Catching Up (Weekend 10/22)
Apple's original iPod in 2001. (Credit: Apple) On October 23, 2001, Apple took a big step in its corporate renaissance with a little device that stored all of 1,000 songs, cost an eyebrow-raising $399, and had more than a few critics chuckling at Steve Jobs' expense. Jobs even seemed to anticipate that skepticism when he introduced the first iPod at a private event in the company's Cupertino, Calif., headquarters.
Don't look now, but the iPod—yes, the original, less-space-than-a-Nomad iPod—just turned 10 years old. That makes the device older than Facebook, YouTube, Crocs, Vibram FiveFingers, and the Motorola RAZR, to name a few brands and devices that have penetrated general culture over the last decade. But unlike old flip phones and tacky footwear, the iPod's overall design remains iconic and its effect on our consumption of music remains pervasive. It was not the first MP3 player on the market, but it was the one whose industrial and UI design would influence handheld gadgets for far longer than its product lifetime. In fact, it's not hard to argue that the original iPod is still with us. It can be found most obviously in the iPod classic, but its influences are also found in iOS and even third-party smartphones and music players.
A West Coast real estate executive, he had an M.B.A. from a prestigious university and was “a very intellectual, serious man,” said Ms. DiNardo, president of TK/PR, a public relations firm. “I’ve been dealing with him for seven years. All of a sudden, while we’re discussing problems with a vendor, he’s signing off with these smiling or winking faces. I mean, this is a guy who I don’t think I’ve seen with a smile on his actual face.” Ms.
“He loved doing things right,” Mr. Jobs said. “He even cared about the look of the parts you couldn’t see.” Mr. Jobs, the brilliant and protean creator whose inventions so utterly transformed the allure of technology, turned those childhood lessons into an all-purpose theory of intelligent design.
1985: The young and the restless. Gates and Jobs, photographed at Tavern on the Green in New York City FORTUNE -- The complex relationship between Bill Gates and Steve Jobs began in the late 1970s, when Microsoft was making most of its money writing software for the Apple II. When Jobs began developing the original Macintosh in the early 1980s, he wanted Microsoft to create for it a version of BASIC, an easy-to-use programming language, as well as some application software, such as word processing, charts, and spreadsheet programs.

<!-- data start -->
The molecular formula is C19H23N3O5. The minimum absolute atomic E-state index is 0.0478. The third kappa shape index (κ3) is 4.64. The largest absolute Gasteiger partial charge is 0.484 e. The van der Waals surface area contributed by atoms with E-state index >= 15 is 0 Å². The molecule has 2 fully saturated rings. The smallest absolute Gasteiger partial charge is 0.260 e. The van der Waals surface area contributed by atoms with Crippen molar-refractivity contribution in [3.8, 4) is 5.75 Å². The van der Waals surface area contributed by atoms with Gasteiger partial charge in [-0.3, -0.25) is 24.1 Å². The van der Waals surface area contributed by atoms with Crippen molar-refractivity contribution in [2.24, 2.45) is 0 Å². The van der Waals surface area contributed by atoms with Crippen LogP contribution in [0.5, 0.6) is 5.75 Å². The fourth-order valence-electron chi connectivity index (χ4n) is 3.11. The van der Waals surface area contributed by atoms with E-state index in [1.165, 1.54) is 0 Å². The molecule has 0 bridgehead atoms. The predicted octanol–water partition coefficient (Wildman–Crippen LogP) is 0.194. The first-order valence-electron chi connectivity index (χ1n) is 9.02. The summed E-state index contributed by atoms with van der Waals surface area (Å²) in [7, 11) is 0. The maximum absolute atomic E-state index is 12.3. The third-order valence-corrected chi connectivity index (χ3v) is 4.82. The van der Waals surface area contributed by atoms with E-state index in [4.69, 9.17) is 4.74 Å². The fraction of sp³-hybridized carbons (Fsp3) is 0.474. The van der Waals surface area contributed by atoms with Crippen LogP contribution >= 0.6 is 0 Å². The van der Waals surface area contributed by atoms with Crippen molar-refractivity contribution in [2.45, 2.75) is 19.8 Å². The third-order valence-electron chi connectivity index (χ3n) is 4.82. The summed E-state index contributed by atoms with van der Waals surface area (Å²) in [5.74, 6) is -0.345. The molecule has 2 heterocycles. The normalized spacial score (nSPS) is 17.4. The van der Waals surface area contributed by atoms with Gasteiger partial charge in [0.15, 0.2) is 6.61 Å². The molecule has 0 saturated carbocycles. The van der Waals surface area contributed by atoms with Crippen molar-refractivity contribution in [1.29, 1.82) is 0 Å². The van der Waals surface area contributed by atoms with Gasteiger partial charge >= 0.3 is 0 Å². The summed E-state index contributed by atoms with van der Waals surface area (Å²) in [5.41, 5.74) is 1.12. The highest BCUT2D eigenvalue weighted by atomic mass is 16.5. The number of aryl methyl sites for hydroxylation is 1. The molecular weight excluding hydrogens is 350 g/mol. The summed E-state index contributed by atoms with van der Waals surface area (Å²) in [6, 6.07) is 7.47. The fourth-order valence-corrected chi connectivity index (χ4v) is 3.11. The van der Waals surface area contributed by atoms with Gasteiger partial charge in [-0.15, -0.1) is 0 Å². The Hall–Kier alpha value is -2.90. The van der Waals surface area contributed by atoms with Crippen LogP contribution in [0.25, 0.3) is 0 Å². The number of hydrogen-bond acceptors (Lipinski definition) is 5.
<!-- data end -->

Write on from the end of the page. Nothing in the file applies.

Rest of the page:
We can argue endlessly about when the post-PC era began and how steeply the market for conventional personal computers will decline. But there’s no question that process has begun, and the next battleground is engaged. That war will be fought in the living room—and the den, and the dorm room, and just about any place where people watch movies and TV programs and listen to music. It’s been an open secret for years that Apple will make a play for the living room eventually. Despite Steve Jobs’s protestations that Apple TV was “just a hobby,” a high-definition TV is the inevitable next step in the natural evolution of the Apple ecosystem.
Oct. 22 (Bloomberg) -- Apple Inc. co-founder Steve Jobs urged Google Inc. Chief Executive Officer Larry Page to sharpen the company’s focus and cut products that put it at risk of becoming like Microsoft Corp., according to a biography of Jobs. While Jobs was a vigorous competitor, he also came to view himself as an elder statesman with a responsibility for giving advice to Google’s Page, Facebook Inc. CEO Mark Zuckerberg and other emerging technology executives, according to “Steve Jobs,” an authorized biography by Walter Isaacson and published by CBS Corp.’s Simon & Schuster.
Apple Inc. co-founder Steve Jobs urged Google Inc. (GOOG) Chief Executive Officer Larry Page to sharpen the company’s focus and cut products that put it at risk of becoming like Microsoft Corp. (MSFT) , according to a biography of Jobs.
The deification of Steve Jobs was swift and amazing, an app that rose only in death. Jobs is now America's Princess Diana, a figure of tragedy, representing transformation, Jackie Kennedy being too long-dead to do it, and Michael Jackson too weird. I find this strange, because Jobs's real legacy was the way in which people now routinely ignore each other in public because they are playing with their iPhones and iPads.
But the school’s chief teaching tools are anything but high-tech: pens and paper, knitting needles and, occasionally, mud. Not a computer to be found. No screens at all. They are not allowed in the classroom, and the school even frowns on their use at home.
The European: A computer “is a simple mind having a will but capable of only two ideas”, you have said.Does it make sense to think of a technical apparatus in biological terms? Dyson: The quote comes from an illustration of a circuit diagram that Lewis Fry Richardson produced in 1930. It was a very prophetic idea, like most of the stuff that Richardson did. He had drawn this diagram of an indeterminate circuit, so it was impossible to predict which state the circuit would be in. Maybe those are the origins of mind: A simple and indeterminate circuit. The significance of Richardson’s idea was that he broke with the assumption that computation had to be deterministic, because so few others things in the universe are deterministic.
<img alt="Photo: Greg Girard" src="/magazine/wp-content/images/19-11/mf_milner_f.jpg" title="In less than two years, Yuri Milner's fund has gone from zero equity to more than $12 billion in assets." width="660" height="522" /> In less than two years, Yuri Milner's fund has gone from zero equity to more than $12 billion in assets. Photo: Greg Girard This is my first trip to Moscow, and Yuri Milner, the world’s most successful investor in social media, is taking me to his parents’ apartment, which he bills as a typical middle-class Moscow dwelling.